3

The afternoon session was devoted to the use of dispositif as a methodological tool. Prof. dr. Andreas Fickers (University of Luxembourg) explained his pragmatic use of the concept in his research on the history of technology and media history from a transnational European perspective. Departing from the material object, the dispositif-concept allows for building bridges between technology, mediated content, processes of perception, domestication, and appropriation. While advocating for a pragmatic use of the term (rather than a theoretical one) he postulates the question: what happens when putting on the ‘dispositif-glasses’?

In their follow-up presentations, Dr. Jo Wachelder (Maastricht University) and Dr. Susan Aasman (University of Groningen) discuss the challenges of the dispositif as methodological approach. Departing from Frank Kessler’s “Notes on Dispositif (2007), Jo Wachelder compares the dispositif-approach with the ‘social-construction of technology’ (SCOT) and especially the ‘actor-network’ approaches. Like Thomas J. Misa does in his contribution to the book Does technology drive history? (1994), Wachelder pleas for adopting an analytical “meso-approach” to balance between explanatory accounts of ‘determinism’ (agency) and ‘contextualism’ (structure).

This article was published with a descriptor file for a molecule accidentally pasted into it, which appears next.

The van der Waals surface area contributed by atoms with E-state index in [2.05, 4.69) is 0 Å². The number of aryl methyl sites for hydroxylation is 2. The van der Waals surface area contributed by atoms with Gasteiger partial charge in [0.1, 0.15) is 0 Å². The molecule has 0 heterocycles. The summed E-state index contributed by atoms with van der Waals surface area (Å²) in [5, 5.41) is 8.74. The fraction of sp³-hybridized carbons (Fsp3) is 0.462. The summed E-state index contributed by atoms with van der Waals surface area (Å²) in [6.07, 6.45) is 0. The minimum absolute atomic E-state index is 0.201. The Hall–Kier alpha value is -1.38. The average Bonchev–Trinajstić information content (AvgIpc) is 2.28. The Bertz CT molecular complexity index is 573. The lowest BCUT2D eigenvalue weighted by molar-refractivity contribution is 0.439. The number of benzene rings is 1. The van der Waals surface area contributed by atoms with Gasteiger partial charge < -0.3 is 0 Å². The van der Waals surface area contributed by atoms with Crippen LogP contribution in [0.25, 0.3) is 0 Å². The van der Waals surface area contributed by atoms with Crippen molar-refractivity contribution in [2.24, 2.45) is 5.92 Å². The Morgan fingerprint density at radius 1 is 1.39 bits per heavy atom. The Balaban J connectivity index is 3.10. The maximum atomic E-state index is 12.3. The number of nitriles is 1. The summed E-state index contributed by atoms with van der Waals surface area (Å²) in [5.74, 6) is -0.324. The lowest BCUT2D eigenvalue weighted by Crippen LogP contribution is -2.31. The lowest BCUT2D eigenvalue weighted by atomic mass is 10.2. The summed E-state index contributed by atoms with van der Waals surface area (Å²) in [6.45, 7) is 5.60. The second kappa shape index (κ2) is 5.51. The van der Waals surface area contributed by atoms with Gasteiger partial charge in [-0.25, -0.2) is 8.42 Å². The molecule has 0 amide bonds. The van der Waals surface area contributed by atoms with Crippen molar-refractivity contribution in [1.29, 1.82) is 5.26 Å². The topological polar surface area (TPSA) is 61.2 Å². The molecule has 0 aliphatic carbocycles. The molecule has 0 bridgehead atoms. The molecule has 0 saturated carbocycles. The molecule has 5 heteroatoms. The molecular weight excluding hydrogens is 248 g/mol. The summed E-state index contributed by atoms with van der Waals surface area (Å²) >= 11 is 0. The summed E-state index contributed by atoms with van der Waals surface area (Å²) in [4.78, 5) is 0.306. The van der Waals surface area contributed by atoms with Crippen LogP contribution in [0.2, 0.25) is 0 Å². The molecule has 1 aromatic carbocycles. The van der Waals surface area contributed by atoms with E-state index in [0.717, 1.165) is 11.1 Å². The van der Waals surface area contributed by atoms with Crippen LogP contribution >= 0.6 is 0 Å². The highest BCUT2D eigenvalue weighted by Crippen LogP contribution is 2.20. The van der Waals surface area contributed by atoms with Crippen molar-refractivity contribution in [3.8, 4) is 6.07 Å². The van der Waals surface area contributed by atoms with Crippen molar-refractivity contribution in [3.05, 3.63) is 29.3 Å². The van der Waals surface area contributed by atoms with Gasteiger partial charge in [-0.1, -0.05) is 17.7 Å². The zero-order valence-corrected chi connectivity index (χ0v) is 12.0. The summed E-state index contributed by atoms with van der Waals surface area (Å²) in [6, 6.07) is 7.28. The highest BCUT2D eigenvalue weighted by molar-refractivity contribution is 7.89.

On a more practical level, Susan Aasman discusses the challenges of ‘performing’ the dispositif. In a recent media archeological experiment the home movies project team ‘staged’ the dispositif of amateur film, video and digital screening practices during the 9th International Orphans Film Symposium, held at the EYE Film Institute in Amsterdam.  See for the video:

Staging the amateur dispositif (video)

In her presentation “The Art of Failure”, Aasman makes up the balance: what have we learned? Breaking out of the comfort zone while ‘becoming’ an actor on stage was definitely one of the personal challenges for us as historians. In terms of content, another challenge was the reconstruction of the social dynamics between family members while watching a home movie or video. Since this often has not been documented well in the written sources, the question arises: whose memories are we ‘performing’ or ‘staging’? Who are we watching? From a historical perspective, perhaps the most revealing encounters are those moments of mismatch. Re-enacting what happens when the projector fails to function as expected may account for a less familiar understanding of past home movie practices. And this is from a hermeneutic perspective even more crucial! After all, not only what is in the film is part of the family’s memory (as well as the other way around).